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Indiana Hospital System Agrees to Pay United States $345M to Settle Claims of Medicare Fraud Brought by CFO-Turned-Whistleblower

Settlement breaks record for largest recovery of its kind in U.S. history 

INDIANAPOLIS, Dec. 19, 2023 – The United States Department of Justice (DOJ) today announced a settlement with Indiana-based Community Health Network (Community) for $345 million for healthcare fraud claims on Medicare. The False Claims Act (FCA) case spanned 2008 to 2020. This historic settlement comes more than nine years after it was first filed. Community must also comply with a Corporate Integrity Agreement, ensuring five years of continual monitoring by the government. This is the second settlement with recidivist offender Community; the first was 2015 for $20.3 million.

The settlement comes after seasoned healthcare finance and operations executive Thomas Fischer sued his former employer, Community. Fischer is a whistleblower, or “relator,” under the FCA, who filed suit on behalf of the government based on detailed insider knowledge of fraud. Fischer’s complaint (PDF) included allegations that Community violated the federal Stark Law, which prohibits payments of any kind – including inflated salaries – to physicians to influence where they treat or refer patients. DOJ supported Fischer, intervening in 2019 with its own complaint (PDF).

Today’s $345 million settlement is reportedly nearly triple the largest prior Stark Law False Claims Act settlement.

“This historic settlement is thanks to the public-private partnership unique to the FCA,” said whistleblower attorney Veronica Nannis of Joseph Greenwald and Laake, which leads Fischer’s team with several other law firms. “Uncovering and prosecuting healthcare fraud takes skill, diligence and meticulous coordination with the government; all on display here.”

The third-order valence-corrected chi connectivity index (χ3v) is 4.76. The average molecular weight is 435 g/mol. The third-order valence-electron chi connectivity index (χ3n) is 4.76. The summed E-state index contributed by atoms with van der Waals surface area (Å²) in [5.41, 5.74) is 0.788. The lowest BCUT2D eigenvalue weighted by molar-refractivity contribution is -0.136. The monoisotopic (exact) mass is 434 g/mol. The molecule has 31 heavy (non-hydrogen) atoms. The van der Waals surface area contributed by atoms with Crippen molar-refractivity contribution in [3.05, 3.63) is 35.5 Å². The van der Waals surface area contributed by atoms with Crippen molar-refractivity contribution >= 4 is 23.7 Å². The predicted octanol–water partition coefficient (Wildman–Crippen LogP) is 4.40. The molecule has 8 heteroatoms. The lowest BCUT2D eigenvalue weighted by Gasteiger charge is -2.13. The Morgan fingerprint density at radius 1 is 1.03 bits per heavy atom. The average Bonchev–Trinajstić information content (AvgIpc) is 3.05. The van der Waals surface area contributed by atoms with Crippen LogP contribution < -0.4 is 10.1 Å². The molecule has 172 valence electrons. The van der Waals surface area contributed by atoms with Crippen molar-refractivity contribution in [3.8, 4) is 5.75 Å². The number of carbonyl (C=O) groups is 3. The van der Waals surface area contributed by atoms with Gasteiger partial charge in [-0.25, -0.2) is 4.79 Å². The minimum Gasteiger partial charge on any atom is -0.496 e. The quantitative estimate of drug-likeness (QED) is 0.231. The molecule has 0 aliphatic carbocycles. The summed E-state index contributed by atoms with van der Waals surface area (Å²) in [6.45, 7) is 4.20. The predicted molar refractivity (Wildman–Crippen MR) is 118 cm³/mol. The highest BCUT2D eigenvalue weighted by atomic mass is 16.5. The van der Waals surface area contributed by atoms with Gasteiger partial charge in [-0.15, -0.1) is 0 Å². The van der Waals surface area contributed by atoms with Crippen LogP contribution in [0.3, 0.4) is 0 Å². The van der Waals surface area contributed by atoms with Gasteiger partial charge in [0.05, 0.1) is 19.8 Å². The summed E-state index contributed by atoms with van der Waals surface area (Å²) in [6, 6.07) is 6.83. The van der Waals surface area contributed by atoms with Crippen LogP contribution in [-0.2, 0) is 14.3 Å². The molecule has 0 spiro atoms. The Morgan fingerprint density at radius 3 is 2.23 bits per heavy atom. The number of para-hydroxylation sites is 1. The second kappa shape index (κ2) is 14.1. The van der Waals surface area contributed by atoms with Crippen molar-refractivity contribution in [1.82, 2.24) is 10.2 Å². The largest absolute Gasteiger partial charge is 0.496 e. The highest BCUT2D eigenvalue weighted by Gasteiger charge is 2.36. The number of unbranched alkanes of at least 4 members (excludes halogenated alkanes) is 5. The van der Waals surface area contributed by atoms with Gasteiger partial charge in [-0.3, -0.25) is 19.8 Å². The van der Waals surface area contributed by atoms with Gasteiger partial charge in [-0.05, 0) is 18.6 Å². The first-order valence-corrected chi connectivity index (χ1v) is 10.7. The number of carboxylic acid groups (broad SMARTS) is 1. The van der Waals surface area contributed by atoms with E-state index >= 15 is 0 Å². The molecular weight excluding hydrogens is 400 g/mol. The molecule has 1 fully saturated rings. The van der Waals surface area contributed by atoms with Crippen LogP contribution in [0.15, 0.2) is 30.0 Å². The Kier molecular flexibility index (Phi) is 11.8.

DOJ alleged Community illegally paid physicians inflated salaries: “After Bryan Mills became CHN’s Chief Executive Officer (CEO), CHN embarked on an aggressive campaign to recruit physicians for employment.” Its complaint described the physicians’ excessive salaries as a “defensive” tool used to recruit physicians to “secure their referrals.” It warned, the Stark law “plays a key role in ensuring that services are reasonable and necessary, and not provided merely to enrich the parties in a financial relationship at the expense of federal health programs and their beneficiaries.”

Fischer stated, “I am grateful for this recovery. These claims are not mere technicalities; they directly affect patients, hospital employees and the high cost of healthcare. This puts money back into the healthcare system and is a victory for the Indiana taxpayer.”

“The government’s dedication over nearly 10 years is a testament to its commitment to eliminating fraud,” added Jay Holland, counsel for Fischer. Holland lauded the DOJ team, led by Arthur DiDio, and described it as “providing a master class in Stark Law litigation.”

Fischer’s Indianapolis attorney Kathleen DeLaney added, “Our local United States Attorney’s Office, led by Civil Chief Shelese Woods, contributed significantly, and stood by past statements that Medicare fraud will not be tolerated. This is justice served for Indianapolis.”

For DeLaney and Fischer’s other counsel, Tim McCormack, this has been a nearly 10-year journey.

“I could not be prouder of Mr. Fischer’s tenacity,” said McCormack. “Cases like this are vital to keeping financial incentives away from medical judgment. Without a brave insider like Mr. Fischer, willing to speak up, speak out, and then blow the whistle, Community likely would have continued to get away with its fraud.”

Much of the case continues. Today’s settlement is only for intervened claims by the United States. Team Fischer continues to pursue Community for similar fraud under Stark, Anti-kickback, employment and retaliation claims.

The case is U.S. and State of Indiana ex rel Fischer v. Community Health Network, Inc., et al., Case No. 1:14-cv-1215-RLY-MKK. Fischer is represented by lead counsel Veronica Nannis, Jay Holland and Virginia Grimm, Joseph, Greenwald & Laake; Tim McCormack and Michael Smith, Preti Flaherty Beliveau & Pachios, LLP; Steve Greenfogel and Bruce Greenberg, Lite DePalma; and local and employment counsel Kathleen DeLaney, DeLaney & DeLaney LLC. The government’s team is led by Arthur DiDio of the DOJ, United States Attorney for the Southern District of Indiana Zachary A. Myers and Civil Chief for the U.S. Attorney’s Office, Southern District of Indiana, Shelese Woods. 

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